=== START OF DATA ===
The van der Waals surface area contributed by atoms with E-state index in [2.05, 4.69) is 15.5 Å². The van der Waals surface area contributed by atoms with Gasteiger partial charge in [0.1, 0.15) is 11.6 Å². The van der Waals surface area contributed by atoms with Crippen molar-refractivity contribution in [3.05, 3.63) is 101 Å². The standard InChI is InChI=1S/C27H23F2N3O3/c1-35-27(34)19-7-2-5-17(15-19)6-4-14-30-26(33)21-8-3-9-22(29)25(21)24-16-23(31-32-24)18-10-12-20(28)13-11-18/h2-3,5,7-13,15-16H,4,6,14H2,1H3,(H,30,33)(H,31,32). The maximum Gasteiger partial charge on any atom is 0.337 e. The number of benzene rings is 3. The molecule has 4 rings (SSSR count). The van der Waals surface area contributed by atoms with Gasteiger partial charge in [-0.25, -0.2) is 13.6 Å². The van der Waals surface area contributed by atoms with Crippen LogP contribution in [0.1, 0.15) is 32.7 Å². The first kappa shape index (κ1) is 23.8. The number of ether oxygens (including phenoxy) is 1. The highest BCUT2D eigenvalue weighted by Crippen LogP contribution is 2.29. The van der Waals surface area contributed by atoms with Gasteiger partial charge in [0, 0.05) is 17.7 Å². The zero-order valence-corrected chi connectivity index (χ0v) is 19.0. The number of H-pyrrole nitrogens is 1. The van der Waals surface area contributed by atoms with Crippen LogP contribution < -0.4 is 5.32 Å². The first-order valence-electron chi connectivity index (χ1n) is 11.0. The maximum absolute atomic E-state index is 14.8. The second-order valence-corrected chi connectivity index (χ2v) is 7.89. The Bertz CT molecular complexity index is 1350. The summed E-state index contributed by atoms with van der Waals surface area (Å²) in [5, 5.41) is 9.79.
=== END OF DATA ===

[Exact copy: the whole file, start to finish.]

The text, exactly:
The van der Waals surface area contributed by atoms with E-state index in [2.05, 4.69) is 15.5 Å². The van der Waals surface area contributed by atoms with Gasteiger partial charge in [0.1, 0.15) is 11.6 Å². The van der Waals surface area contributed by atoms with Crippen molar-refractivity contribution in [3.05, 3.63) is 101 Å². The standard InChI is InChI=1S/C27H23F2N3O3/c1-35-27(34)19-7-2-5-17(15-19)6-4-14-30-26(33)21-8-3-9-22(29)25(21)24-16-23(31-32-24)18-10-12-20(28)13-11-18/h2-3,5,7-13,15-16H,4,6,14H2,1H3,(H,30,33)(H,31,32). The maximum Gasteiger partial charge on any atom is 0.337 e. The number of benzene rings is 3. The molecule has 4 rings (SSSR count). The van der Waals surface area contributed by atoms with Gasteiger partial charge in [-0.25, -0.2) is 13.6 Å². The van der Waals surface area contributed by atoms with Crippen LogP contribution in [0.1, 0.15) is 32.7 Å². The first kappa shape index (κ1) is 23.8. The number of ether oxygens (including phenoxy) is 1. The highest BCUT2D eigenvalue weighted by Crippen LogP contribution is 2.29. The van der Waals surface area contributed by atoms with Gasteiger partial charge in [0, 0.05) is 17.7 Å². The zero-order valence-corrected chi connectivity index (χ0v) is 19.0. The number of H-pyrrole nitrogens is 1. The van der Waals surface area contributed by atoms with Crippen LogP contribution < -0.4 is 5.32 Å². The first-order valence-electron chi connectivity index (χ1n) is 11.0. The maximum absolute atomic E-state index is 14.8. The second-order valence-corrected chi connectivity index (χ2v) is 7.89. The Bertz CT molecular complexity index is 1350. The summed E-state index contributed by atoms with van der Waals surface area (Å²) in [5, 5.41) is 9.79.